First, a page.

Internal Models and Vocal Imitation
Peter Pfordresher Principal Investigator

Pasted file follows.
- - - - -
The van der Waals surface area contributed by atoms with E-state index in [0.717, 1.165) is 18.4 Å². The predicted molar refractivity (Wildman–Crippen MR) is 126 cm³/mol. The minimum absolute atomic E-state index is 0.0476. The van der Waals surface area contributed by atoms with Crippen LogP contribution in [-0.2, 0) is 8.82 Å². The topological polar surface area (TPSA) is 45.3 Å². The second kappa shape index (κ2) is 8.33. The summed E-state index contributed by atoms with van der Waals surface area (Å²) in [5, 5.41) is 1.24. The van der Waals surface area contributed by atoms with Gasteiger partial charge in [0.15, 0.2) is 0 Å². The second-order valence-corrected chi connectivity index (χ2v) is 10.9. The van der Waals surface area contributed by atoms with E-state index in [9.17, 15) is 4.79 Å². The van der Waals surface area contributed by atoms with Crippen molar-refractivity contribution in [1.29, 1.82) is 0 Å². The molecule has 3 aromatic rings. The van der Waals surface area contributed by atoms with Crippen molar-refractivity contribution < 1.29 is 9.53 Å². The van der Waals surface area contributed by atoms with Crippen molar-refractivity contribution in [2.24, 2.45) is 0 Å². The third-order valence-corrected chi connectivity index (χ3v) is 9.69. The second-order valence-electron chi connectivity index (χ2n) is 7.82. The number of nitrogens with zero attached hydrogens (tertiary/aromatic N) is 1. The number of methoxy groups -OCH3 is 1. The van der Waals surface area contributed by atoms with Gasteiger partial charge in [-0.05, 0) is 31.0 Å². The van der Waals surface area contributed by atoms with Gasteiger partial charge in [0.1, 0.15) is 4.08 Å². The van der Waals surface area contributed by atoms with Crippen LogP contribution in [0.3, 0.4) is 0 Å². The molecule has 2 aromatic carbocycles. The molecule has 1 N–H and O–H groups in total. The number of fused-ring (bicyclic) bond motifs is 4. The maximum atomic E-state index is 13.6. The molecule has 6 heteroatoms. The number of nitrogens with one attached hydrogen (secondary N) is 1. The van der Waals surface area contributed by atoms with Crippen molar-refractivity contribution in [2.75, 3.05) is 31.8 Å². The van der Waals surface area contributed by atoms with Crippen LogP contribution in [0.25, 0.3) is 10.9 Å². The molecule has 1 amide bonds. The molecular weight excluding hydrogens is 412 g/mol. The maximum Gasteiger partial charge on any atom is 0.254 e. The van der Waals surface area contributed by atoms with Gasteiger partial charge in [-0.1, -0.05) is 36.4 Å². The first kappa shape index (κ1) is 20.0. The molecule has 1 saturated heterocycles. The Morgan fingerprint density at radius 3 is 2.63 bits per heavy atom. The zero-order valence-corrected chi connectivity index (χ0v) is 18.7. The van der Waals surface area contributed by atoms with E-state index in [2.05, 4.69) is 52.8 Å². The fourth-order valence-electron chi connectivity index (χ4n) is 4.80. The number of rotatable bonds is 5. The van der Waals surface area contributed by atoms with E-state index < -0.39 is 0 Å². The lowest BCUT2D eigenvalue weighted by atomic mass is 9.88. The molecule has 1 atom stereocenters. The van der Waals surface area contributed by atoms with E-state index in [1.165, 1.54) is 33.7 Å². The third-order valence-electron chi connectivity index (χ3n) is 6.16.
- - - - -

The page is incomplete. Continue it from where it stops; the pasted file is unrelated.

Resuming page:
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The ability to imitate is crucial for human development, for transferring learned abilities from one generation to another, and perhaps even for understanding the intentions and actions of others. Interest in the processes of imitation has a long history but most of the research has focused on the imitation of visually observable actions. This research program focuses instead on vocal imitation, which emerges spontaneously in infants and plays an important communicative role in language acquisition, singing, and other expressive vocalizations. The studies combine behavioral and physiological measures of vocal imitation with a computational model in order to evaluate whether deficits in vocal imitation reflect a failure of auditory imagery or of the complex transformation from auditory perception to coordinated motor action.<br/><br/>A potential application of this research is the development of interventions for individuals who have difficulty with vocal imitation, including pedagogical techniques to train "tone deaf" singers. A second potential application is to the learning of tonal languages such as Chinese, for which pitch information is critical.